At a CRO Level

According to the recent annual outsourcing survey published by Contract Pharma in May 2014, 55% of respondents from pharma sponsor companies describe communications and culture as the top challenges of the sponsor-CRO relationship. Sponsors also say that transparency or data sharing plays a key role in project work and success.

Understanding this, local CROs in Russia utilise modern cloud-based solutions, allowing sponsors full access to data, and the ability to track projects and keep study specifications and deadlines organised. Tools such as Gantt charts, daily email alerts with to-do items, dashboards and joint document reviews allow sponsors to better control trials and track results. Features such as agendas, meeting minutes and scheduling create streamlined contact with sponsors that continually drives research programmes forward, and dramatically improves true collaboration between them and CROs.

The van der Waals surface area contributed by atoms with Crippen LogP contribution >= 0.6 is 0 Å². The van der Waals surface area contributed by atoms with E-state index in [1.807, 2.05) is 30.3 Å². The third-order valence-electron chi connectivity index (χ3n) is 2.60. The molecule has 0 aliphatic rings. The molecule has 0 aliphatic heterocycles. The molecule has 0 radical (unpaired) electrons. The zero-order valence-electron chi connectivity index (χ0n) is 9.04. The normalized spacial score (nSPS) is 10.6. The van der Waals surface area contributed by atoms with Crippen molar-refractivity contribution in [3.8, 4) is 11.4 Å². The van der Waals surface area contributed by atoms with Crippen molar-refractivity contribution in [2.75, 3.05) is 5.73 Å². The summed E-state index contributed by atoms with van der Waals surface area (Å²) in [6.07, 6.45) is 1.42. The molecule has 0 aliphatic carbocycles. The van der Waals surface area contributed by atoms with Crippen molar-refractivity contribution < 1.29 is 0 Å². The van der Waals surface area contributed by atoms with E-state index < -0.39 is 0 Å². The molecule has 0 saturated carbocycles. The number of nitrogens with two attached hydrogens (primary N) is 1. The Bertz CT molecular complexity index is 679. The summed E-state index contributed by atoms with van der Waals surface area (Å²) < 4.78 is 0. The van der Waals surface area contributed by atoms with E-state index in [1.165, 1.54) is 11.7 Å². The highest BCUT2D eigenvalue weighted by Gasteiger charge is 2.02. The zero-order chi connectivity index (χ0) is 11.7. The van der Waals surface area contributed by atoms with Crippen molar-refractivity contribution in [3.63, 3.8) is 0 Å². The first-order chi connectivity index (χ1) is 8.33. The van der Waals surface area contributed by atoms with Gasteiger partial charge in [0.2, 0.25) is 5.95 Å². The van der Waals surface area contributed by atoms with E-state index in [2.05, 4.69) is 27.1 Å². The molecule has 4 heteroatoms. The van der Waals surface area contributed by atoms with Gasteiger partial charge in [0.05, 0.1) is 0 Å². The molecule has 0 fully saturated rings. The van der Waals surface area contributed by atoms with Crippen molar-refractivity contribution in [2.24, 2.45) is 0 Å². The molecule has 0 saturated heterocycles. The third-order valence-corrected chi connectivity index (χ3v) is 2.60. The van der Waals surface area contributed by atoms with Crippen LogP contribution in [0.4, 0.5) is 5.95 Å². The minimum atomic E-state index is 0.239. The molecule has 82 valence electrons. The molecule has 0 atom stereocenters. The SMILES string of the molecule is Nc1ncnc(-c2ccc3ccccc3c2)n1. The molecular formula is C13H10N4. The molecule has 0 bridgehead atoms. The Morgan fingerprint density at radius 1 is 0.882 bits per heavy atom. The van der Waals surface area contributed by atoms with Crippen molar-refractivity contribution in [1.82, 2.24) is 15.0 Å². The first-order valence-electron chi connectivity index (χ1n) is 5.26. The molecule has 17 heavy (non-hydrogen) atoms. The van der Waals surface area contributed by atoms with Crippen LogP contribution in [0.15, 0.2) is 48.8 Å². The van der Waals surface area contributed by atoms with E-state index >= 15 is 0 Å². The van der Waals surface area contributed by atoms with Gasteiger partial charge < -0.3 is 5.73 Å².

Reaping the Benefits


Clinical trials in Russia are able to take advantage of the region’s vast system of speciality hospitals that have the ability to enrol large patient populations. The region boasts patients who are compliant and motivated to enter, and finish, clinical trials. Sponsors can utilise the region’s pool of highly qualified and experienced investigators and project management. Furthermore, the cost per patient and for local CRO hourly rates is significantly lower, adding savings onto the benefit of patient access.

RBM is worth the effort, but implementation and cost savings will not be realised until 2019 at the earliest. In the meantime, greater savings can be actualised by looking at regions like Russia, which have the advantages of clinical trial transparency and quality, as well as decreased cost.

In the same way that glasnost and perestroika transformed Russia, new innovations – coupled with the advantages of the region – can deliver today what RBM may bring in the future.

References